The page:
In the Woodburn UGB Justification Report, to which LCDC referred in its original order and its order on remand, the city explained the reasons that it needed the additional sites:

"Goal 14, Land Need factor (2), recognizes that changes to a UGB may be based on demonstrated need for employment opportunities.
"* * * * *
"The employment land needs analysis in ECONorthwest's 'Site Requirements for Woodburn Target Industries' (October 2003) concluded that about 370 acres would need to be developed for basic employment uses to accommodate a mid-range need of 7, 140 new employees between 2000 and 2020, based on employee-per-acre ratios. However, to attract targeted industries[, ] Woodburn must provide choice among and an adequate inventory of suitable sites. Under the site suitability method, it is possible that some sites may not fully develop during the planning period, either because a portion of the site will be held for future development or because a reserved site will not be selected by a targeted industry. * * * [T]he proposed Plan includes measures to ensure that * * * such parcels cannot be re-designated for commercial use.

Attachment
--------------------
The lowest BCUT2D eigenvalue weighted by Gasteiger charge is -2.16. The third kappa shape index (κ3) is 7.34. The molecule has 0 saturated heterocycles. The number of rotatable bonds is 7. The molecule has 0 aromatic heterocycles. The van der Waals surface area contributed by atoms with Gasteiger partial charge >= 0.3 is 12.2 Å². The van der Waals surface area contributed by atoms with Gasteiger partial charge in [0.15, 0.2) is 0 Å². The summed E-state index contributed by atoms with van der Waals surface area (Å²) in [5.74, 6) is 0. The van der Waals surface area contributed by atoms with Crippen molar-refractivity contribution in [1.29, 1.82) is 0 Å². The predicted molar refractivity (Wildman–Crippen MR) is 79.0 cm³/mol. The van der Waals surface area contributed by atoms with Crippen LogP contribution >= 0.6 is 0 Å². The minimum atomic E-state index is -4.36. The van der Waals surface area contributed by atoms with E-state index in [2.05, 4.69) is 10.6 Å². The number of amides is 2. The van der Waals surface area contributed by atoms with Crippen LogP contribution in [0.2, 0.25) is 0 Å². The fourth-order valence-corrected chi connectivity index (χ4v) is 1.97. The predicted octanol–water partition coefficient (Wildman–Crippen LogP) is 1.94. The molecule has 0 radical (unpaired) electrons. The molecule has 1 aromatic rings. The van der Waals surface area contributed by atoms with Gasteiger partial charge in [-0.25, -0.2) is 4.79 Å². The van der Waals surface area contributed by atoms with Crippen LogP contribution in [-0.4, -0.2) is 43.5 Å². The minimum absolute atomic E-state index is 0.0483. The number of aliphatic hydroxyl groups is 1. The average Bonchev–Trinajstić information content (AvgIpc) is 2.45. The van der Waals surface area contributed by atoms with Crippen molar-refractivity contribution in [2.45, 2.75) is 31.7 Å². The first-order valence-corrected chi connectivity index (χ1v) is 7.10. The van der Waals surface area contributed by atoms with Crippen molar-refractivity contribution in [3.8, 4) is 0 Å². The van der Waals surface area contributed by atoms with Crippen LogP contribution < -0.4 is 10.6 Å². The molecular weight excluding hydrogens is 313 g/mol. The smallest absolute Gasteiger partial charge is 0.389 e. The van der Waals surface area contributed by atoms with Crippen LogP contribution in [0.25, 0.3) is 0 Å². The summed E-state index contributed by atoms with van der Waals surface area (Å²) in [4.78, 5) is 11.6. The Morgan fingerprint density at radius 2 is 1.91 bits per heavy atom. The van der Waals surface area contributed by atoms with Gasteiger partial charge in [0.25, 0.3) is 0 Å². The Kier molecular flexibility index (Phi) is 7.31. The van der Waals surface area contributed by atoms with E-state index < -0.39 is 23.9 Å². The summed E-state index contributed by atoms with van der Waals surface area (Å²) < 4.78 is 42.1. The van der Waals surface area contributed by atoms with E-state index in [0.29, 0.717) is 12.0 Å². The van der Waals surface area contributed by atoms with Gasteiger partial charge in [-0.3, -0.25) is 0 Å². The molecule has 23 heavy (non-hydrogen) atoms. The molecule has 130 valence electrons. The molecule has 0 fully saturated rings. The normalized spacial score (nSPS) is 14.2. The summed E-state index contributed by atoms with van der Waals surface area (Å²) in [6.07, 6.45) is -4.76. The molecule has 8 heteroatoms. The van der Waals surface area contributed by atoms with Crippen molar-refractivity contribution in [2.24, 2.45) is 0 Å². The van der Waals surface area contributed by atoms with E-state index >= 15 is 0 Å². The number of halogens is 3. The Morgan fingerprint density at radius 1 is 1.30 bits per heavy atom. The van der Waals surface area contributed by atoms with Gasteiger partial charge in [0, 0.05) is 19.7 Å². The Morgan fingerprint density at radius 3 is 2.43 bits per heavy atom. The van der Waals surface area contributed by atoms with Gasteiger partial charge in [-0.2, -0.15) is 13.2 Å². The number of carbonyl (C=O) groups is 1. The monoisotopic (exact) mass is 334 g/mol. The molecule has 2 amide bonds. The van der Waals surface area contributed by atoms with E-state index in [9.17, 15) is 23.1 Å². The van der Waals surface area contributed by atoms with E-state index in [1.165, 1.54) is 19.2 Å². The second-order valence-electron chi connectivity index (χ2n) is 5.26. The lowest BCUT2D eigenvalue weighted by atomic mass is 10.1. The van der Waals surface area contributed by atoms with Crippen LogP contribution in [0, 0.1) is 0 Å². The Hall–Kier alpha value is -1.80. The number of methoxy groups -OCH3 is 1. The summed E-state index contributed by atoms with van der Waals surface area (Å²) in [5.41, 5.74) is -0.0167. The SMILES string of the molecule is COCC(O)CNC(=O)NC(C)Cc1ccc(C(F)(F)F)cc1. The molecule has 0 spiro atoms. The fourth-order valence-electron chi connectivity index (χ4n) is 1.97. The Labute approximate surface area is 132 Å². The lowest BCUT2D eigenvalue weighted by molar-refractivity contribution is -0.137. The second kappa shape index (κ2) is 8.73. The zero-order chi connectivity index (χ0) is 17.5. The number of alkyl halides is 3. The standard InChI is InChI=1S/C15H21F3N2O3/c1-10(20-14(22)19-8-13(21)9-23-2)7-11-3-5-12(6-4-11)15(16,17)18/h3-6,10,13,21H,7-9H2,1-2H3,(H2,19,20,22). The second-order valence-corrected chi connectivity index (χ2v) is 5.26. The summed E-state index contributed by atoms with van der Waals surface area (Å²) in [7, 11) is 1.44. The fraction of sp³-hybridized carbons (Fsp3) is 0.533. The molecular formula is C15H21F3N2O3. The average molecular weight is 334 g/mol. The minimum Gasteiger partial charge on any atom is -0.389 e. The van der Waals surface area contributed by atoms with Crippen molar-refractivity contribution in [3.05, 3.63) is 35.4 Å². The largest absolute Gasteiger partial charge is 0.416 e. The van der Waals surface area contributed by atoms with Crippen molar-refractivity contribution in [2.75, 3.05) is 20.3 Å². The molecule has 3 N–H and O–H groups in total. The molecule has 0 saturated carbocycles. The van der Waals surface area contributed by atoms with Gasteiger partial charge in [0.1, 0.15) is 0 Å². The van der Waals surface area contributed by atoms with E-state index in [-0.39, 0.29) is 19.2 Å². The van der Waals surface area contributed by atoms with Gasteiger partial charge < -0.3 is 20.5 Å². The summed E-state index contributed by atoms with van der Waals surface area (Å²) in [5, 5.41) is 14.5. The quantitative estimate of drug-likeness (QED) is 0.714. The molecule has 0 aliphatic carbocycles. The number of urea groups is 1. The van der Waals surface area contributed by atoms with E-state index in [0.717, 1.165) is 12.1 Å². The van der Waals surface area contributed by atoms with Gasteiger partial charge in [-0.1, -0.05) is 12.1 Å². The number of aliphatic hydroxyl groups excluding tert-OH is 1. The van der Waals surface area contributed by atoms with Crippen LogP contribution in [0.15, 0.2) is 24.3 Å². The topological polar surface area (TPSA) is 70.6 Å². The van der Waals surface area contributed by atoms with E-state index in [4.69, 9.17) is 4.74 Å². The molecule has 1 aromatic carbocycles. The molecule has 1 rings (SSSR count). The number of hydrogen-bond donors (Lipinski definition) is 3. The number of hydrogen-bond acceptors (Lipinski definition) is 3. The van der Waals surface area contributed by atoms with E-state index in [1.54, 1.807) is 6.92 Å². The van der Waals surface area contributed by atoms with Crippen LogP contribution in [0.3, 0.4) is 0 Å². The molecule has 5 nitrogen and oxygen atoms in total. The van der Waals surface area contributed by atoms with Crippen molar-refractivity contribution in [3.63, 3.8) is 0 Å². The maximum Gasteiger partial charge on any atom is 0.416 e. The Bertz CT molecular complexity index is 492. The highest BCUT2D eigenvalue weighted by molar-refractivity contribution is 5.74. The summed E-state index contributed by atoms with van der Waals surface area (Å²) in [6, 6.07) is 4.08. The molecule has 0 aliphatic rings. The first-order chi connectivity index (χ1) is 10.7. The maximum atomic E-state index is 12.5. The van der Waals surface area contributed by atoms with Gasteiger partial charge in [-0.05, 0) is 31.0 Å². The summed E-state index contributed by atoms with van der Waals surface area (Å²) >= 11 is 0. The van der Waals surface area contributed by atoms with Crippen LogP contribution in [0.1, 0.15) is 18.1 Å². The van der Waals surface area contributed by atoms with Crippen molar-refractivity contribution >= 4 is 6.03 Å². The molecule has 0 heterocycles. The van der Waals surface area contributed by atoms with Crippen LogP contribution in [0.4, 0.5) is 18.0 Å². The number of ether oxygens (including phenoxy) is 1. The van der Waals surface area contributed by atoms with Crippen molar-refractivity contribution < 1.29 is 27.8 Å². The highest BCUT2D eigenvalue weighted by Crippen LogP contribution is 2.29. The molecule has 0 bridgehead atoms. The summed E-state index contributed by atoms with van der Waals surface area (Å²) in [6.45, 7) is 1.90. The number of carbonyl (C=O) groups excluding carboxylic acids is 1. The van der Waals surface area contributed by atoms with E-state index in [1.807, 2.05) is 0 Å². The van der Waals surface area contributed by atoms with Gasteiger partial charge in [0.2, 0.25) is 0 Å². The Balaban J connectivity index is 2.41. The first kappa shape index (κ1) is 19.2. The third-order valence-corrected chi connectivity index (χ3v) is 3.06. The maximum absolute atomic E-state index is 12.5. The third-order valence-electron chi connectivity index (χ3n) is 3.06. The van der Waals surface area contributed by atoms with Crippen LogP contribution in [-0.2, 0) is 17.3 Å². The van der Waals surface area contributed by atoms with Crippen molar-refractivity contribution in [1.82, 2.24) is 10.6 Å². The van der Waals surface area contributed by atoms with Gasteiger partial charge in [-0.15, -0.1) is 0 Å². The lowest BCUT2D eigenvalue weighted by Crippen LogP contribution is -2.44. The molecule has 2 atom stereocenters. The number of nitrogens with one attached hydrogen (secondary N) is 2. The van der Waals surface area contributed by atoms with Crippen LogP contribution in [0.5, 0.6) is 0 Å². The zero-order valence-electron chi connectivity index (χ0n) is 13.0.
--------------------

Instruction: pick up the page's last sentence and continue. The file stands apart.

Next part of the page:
"Woodburn's employment land needs are designed to meet ORS 197.712 and the Goal 9 Rule (OAR Chapter 660, Division 009) requirements that cities 'identify the types of sites that are likely to be needed by industrial and commercial uses which might expand or locate in the planning area.' To be clear, industrial site needs are not based on floor-area ratios or employee per acre ratios."

(First and third emphasis in original; second emphasis added; footnotes omitted.)

Petitioners objected to the UGB amendment, and LCDC considered those objections. Petitioners contended, among other things, that the city had included more industrial land within its amended boundary than was needed to accommodate projected industrial job growth or the needs of its target industries and, accordingly, more industrial land than the city expected to develop over the 20-year planning period, in violation of Goal 9, the land use planning goal that addresses economic development. Woodburn I, 237 Or.App. at 222. Petitioners further argued that the city's target-industries approach "inflate[d]" the number of acres that needed to be included within the UGB to accommodate industrial job growth and did not address the demonstrated need for any additional industrial land to be included in the proposed UGB expansion as required by Goal 14, the land use planning goal that addresses urbanization. Id.

LCDC approved the city's expansion of its UGB. LCDC reasoned as follows in rejecting petitioners' objections: